Sandy Beach, near the Baw Beese Trail, will begin its final phase of devel­opment in the spring of 2020. Calli Townsend | Col­legian

The Hillsdale Rotary Club will enter its fourth and final phase of ren­o­va­tions to Sandy Beach on Baw Beese Lake in the spring of 2020. 

These ren­o­va­tions will include relo­cating the current entrance to the park, updating the land­scaping, and installing security cameras and new side­walks. 

“We’re going to move the current entrance to the park away from the beach area in a more east­wardly direction,” Project Chairman Richard Moore said. “It will improve the safety for pedes­trians and vehicles.”

Hillsdale Parks and Recre­ation Director Michelle Loren said the change in the entrance will be a huge improvement to the park’s safety.

“It’s all gravel right now, and there’s no des­ig­nated parking. By cre­ating an ingress and an egress it will be a lot more clear where to go,” Loren said. “There will also be a grassy buffer along the backside of the fence. Right now that fence is the only thing between the parking lot and the water, so it’ll add some green space for more safety.” 

The Sandy Beach project began in 2009 after the com­pletion of the Baw Beese Trail that leads to the beach. Moore said the Rotary Club wanted to do some­thing to improve the Hillsdale com­munity.

“We were, as a club, going around to dif­ferent towns and cities and talking to dif­ferent people about dif­ferent projects we could take on,” Moore said. “We thought about a pool or a skating rink, but then we thought about this natural resource we had at the end of the trail.” 

The club decided to make the most of what Hillsdale already had to offer and improve the beach at the Baw Beese Lake. 

“The building was in rough shape and the beach wasn’t really a beach,” Moore said. “It was mostly just dirt, and that was back in 2009. We brought in 600 tons of new sand and refined the beach area with side­walks.” 

Once the beach was improved, phase two began with the ren­o­vation of the existing con­cession stand building, which required a com­plete remodel. With phase three, the com­munity came together to install new play­ground equipment and build the bas­ketball and vol­leyball courts.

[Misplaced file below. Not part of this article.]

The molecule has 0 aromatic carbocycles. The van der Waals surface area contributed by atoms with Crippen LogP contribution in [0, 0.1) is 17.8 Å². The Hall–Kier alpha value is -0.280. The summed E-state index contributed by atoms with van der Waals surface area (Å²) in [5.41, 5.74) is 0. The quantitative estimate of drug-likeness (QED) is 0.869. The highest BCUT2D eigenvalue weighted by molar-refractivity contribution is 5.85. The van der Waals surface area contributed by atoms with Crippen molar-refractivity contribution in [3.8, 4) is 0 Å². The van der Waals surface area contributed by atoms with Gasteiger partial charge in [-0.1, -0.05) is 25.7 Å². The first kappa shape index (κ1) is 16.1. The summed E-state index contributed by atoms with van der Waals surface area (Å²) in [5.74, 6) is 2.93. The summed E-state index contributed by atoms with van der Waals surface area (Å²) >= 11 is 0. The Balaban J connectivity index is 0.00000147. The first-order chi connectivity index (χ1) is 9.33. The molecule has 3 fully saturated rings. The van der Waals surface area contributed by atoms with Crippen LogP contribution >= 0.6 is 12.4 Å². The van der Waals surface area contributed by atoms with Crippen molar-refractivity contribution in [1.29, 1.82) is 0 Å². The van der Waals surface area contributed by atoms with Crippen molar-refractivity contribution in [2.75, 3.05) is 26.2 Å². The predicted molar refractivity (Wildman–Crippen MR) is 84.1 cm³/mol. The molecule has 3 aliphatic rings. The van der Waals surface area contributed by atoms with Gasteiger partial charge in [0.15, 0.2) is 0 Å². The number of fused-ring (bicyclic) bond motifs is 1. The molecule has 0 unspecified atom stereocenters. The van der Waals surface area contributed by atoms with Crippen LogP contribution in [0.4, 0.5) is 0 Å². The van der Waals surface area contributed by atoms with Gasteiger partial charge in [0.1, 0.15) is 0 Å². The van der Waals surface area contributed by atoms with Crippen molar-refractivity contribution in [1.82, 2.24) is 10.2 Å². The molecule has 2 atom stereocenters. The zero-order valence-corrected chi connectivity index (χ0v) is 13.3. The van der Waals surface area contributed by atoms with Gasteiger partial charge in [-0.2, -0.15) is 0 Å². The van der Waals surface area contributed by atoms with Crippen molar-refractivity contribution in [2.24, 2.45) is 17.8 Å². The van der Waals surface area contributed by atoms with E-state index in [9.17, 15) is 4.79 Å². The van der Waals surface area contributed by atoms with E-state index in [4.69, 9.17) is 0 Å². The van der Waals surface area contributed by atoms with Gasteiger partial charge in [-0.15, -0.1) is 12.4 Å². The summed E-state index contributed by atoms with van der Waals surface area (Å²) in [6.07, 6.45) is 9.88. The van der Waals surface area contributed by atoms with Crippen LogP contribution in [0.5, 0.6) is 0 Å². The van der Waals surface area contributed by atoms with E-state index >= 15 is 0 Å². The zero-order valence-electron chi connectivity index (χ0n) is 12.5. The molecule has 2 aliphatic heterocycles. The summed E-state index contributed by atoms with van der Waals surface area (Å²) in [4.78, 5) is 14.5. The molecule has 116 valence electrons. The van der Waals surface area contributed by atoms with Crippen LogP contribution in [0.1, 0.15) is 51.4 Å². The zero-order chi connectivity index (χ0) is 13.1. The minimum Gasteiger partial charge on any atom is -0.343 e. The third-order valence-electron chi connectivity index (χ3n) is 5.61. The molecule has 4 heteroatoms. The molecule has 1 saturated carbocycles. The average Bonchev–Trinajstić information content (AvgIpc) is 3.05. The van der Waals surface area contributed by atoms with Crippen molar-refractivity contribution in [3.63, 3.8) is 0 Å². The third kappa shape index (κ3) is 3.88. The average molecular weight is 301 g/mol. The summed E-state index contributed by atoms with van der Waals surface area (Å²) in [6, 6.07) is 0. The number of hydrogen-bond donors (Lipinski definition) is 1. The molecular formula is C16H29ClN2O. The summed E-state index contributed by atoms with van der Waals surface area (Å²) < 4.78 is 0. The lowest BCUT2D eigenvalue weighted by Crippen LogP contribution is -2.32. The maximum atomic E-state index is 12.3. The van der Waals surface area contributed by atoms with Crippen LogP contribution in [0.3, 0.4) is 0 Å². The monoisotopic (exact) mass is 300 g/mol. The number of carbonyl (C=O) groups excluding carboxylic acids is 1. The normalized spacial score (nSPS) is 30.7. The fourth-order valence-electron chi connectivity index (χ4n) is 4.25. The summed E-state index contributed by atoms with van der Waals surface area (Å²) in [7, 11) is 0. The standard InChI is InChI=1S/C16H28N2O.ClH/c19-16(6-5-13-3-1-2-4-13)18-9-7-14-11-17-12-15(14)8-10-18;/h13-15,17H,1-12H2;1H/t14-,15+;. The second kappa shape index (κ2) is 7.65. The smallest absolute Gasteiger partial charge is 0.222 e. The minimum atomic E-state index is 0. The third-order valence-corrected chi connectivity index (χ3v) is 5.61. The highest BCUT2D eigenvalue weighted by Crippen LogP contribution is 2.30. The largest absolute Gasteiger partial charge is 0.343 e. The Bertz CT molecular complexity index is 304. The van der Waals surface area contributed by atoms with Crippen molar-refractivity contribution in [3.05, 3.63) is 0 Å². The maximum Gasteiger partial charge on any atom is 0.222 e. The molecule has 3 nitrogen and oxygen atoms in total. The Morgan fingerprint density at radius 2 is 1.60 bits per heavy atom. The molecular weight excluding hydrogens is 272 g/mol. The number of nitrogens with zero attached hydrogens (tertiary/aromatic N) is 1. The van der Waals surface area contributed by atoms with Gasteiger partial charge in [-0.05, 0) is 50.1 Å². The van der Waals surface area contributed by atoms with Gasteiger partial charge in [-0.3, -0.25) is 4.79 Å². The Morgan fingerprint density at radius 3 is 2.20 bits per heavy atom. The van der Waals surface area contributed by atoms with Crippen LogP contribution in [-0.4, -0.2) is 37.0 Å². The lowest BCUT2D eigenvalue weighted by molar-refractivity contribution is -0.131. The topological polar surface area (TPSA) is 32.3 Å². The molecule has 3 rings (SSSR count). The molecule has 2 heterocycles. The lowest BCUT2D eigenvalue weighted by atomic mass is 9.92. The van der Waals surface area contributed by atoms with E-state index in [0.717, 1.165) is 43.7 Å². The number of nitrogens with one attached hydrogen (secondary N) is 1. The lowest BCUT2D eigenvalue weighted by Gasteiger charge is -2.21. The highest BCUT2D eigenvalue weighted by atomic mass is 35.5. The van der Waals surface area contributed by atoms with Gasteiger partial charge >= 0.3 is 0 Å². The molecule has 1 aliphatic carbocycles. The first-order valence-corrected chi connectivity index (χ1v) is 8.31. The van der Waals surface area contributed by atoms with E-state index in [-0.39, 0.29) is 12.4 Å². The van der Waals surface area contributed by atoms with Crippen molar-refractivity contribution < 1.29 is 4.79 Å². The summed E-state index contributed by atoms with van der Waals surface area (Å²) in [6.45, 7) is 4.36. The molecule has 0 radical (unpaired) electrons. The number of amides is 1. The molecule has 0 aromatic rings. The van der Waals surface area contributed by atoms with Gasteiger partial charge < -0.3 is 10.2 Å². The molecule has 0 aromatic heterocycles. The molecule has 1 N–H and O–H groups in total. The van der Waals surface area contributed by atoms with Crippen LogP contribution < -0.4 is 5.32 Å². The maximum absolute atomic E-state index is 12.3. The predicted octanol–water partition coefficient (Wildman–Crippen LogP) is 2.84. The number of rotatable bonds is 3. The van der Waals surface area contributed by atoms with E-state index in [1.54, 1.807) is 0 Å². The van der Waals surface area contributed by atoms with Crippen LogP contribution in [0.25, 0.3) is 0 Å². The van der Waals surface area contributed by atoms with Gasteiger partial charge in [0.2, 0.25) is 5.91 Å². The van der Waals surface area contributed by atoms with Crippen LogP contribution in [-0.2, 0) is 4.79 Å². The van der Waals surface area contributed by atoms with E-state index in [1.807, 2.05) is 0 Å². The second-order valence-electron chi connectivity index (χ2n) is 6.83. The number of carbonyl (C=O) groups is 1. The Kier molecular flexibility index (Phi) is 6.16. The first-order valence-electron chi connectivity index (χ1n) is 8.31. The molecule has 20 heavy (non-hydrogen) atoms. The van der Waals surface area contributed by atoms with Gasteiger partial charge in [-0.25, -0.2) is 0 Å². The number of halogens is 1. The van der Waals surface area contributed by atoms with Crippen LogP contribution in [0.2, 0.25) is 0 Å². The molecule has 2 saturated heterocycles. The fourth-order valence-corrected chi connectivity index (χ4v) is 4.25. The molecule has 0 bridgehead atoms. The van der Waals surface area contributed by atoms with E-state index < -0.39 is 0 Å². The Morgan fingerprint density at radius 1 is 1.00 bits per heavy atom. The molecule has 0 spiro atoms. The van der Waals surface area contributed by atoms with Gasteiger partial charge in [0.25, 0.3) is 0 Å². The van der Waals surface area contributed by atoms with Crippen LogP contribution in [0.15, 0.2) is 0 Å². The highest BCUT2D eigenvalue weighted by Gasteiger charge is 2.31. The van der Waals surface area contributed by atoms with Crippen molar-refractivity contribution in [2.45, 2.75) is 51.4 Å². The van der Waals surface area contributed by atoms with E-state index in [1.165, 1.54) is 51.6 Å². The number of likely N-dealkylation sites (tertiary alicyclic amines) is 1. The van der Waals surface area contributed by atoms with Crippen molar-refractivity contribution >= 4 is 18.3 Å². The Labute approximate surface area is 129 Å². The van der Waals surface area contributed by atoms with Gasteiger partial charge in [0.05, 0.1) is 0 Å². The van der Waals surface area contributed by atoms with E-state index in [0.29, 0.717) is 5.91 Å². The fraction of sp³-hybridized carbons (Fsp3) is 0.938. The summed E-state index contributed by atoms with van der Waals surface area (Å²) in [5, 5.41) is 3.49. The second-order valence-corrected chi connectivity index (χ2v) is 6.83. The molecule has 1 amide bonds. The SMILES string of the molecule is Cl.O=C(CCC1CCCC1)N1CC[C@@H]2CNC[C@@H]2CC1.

“It was a com­munity-wide project in 2015. Even the Hillsdale College football team and other sports teams came to help,” Moore said. “A lot of man­power was needed.”

These park improve­ments have been a great resource for the Hillsdale com­munity members, Hillsdale College, and the Hillsdale Parks and Recre­ation Department alike. Hillsdale’s head vol­leyball coach Chris Gravel often brings his team there to practice on the sand vol­leyball courts and the Student Activ­ities Board hosts events there.

Junior middle hitter Allyssa Van Wienen said the workouts the vol­leyball team does at Sandy Beach are some of the hardest of the season. They begin by doing a team indian run through the sand. Then they move onto even more con­di­tioning. 

“After that we do some­thing called the ‘tough girl run’ where we line up on the far edge of the buoys out of the water, then we sprint into the water to the far buoy where only a few of us can touch,” Van Wienen said. “It is so refreshing to get out of the gym and be able to go and train on a dif­ferent surface and in a dif­ferent atmos­phere.” 

She said they also do some other footwork and con­di­tioning drills in the sand and it ends up being about an hour-long practice. 

“It’s also a great bonding time for the team because even though it’s not the most fun to go through it’s one of those things where you can look back and laugh at for sure. We love Baw Beese.”

The Hillsdale College vol­leyball team isn’t the only group of people to benefit from the much improved Sandy Beach.

“It’s given the com­munity a very nice place to go and enjoy their summer days. It’s clean, it’s orderly, there’s bas­ketball, and vol­leyball now,” Loren said. “They’ve improved so much. With the Rotary Club stepping in, it’s just added another gem to the com­munity.”

Loren said the Rotary Club is still in the fundraising stage before it can com­plete phase four. 

“It’s a huge expense to do this. It will depend largely on when they can get the funds,” Loren said. “Moore has been such a large part in spear­heading this whole project.” 

Dona­tions can be sent to the Hillsdale County Com­munity Foun­dation.

“We’re hoping to finish up next year. It will be the 100th anniversary of our club, so we’re excited to mark that mile­stone by fin­ishing up this project,” Moore said.